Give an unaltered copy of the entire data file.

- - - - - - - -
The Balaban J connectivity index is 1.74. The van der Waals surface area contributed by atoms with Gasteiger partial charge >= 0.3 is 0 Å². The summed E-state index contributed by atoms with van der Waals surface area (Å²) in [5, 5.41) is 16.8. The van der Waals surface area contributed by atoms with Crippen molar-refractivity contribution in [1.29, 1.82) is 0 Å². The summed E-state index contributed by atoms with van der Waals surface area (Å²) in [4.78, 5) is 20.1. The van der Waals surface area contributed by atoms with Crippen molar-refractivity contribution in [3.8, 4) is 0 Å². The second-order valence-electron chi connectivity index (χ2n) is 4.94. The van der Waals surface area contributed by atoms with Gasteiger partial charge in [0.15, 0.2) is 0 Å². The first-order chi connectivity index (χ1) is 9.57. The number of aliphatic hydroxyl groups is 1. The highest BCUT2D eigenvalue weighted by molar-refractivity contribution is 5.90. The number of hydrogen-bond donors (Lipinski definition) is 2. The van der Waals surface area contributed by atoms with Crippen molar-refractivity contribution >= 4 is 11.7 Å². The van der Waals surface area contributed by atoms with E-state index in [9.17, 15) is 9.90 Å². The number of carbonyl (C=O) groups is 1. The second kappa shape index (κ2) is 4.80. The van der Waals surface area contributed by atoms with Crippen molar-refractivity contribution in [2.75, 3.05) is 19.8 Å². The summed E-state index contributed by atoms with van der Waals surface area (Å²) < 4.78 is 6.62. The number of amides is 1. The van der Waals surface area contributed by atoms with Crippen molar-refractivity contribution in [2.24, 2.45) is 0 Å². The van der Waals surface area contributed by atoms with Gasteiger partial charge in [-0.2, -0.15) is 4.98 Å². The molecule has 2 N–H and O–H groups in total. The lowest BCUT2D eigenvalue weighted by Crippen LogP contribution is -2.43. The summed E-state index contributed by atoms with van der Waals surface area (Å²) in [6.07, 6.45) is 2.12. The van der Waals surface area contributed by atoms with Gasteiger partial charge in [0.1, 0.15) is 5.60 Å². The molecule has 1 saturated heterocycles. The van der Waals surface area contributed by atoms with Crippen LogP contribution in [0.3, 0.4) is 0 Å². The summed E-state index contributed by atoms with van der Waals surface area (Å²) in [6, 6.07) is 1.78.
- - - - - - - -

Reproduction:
The Balaban J connectivity index is 1.74. The van der Waals surface area contributed by atoms with Gasteiger partial charge >= 0.3 is 0 Å². The summed E-state index contributed by atoms with van der Waals surface area (Å²) in [5, 5.41) is 16.8. The van der Waals surface area contributed by atoms with Crippen molar-refractivity contribution in [1.29, 1.82) is 0 Å². The summed E-state index contributed by atoms with van der Waals surface area (Å²) in [4.78, 5) is 20.1. The van der Waals surface area contributed by atoms with Crippen molar-refractivity contribution in [3.8, 4) is 0 Å². The second-order valence-electron chi connectivity index (χ2n) is 4.94. The van der Waals surface area contributed by atoms with Gasteiger partial charge in [0.15, 0.2) is 0 Å². The first-order chi connectivity index (χ1) is 9.57. The number of aliphatic hydroxyl groups is 1. The highest BCUT2D eigenvalue weighted by molar-refractivity contribution is 5.90. The number of hydrogen-bond donors (Lipinski definition) is 2. The van der Waals surface area contributed by atoms with Crippen molar-refractivity contribution >= 4 is 11.7 Å². The van der Waals surface area contributed by atoms with E-state index in [9.17, 15) is 9.90 Å². The number of carbonyl (C=O) groups is 1. The second kappa shape index (κ2) is 4.80. The van der Waals surface area contributed by atoms with Crippen molar-refractivity contribution in [2.75, 3.05) is 19.8 Å². The summed E-state index contributed by atoms with van der Waals surface area (Å²) < 4.78 is 6.62. The number of amides is 1. The van der Waals surface area contributed by atoms with Crippen molar-refractivity contribution in [2.24, 2.45) is 0 Å². The van der Waals surface area contributed by atoms with Gasteiger partial charge in [-0.2, -0.15) is 4.98 Å². The molecule has 2 N–H and O–H groups in total. The lowest BCUT2D eigenvalue weighted by Crippen LogP contribution is -2.43. The summed E-state index contributed by atoms with van der Waals surface area (Å²) in [6.07, 6.45) is 2.12. The van der Waals surface area contributed by atoms with Gasteiger partial charge in [0.1, 0.15) is 5.60 Å². The molecule has 1 saturated heterocycles. The van der Waals surface area contributed by atoms with Crippen LogP contribution in [0.3, 0.4) is 0 Å². The summed E-state index contributed by atoms with van der Waals surface area (Å²) in [6, 6.07) is 1.78.